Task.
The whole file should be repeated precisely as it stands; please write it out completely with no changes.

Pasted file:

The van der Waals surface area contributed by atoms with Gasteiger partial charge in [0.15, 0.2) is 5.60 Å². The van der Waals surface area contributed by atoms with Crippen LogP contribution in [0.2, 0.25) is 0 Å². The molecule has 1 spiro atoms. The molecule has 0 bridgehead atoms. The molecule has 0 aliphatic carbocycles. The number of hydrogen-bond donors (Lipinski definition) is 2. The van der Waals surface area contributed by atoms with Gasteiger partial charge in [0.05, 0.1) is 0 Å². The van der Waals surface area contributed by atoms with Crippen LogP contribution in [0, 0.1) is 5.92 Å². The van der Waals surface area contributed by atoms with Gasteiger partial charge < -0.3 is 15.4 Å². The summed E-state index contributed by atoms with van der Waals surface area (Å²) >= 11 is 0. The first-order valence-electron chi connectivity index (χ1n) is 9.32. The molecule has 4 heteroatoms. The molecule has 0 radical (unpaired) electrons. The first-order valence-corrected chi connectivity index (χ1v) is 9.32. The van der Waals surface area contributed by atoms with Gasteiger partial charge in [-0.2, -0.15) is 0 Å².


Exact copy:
The van der Waals surface area contributed by atoms with Gasteiger partial charge in [0.15, 0.2) is 5.60 Å². The van der Waals surface area contributed by atoms with Crippen LogP contribution in [0.2, 0.25) is 0 Å². The molecule has 1 spiro atoms. The molecule has 0 bridgehead atoms. The molecule has 0 aliphatic carbocycles. The number of hydrogen-bond donors (Lipinski definition) is 2. The van der Waals surface area contributed by atoms with Gasteiger partial charge in [0.05, 0.1) is 0 Å². The van der Waals surface area contributed by atoms with Crippen LogP contribution in [0, 0.1) is 5.92 Å². The van der Waals surface area contributed by atoms with Gasteiger partial charge < -0.3 is 15.4 Å². The summed E-state index contributed by atoms with van der Waals surface area (Å²) >= 11 is 0. The first-order valence-electron chi connectivity index (χ1n) is 9.32. The molecule has 4 heteroatoms. The molecule has 0 radical (unpaired) electrons. The first-order valence-corrected chi connectivity index (χ1v) is 9.32. The van der Waals surface area contributed by atoms with Gasteiger partial charge in [-0.2, -0.15) is 0 Å².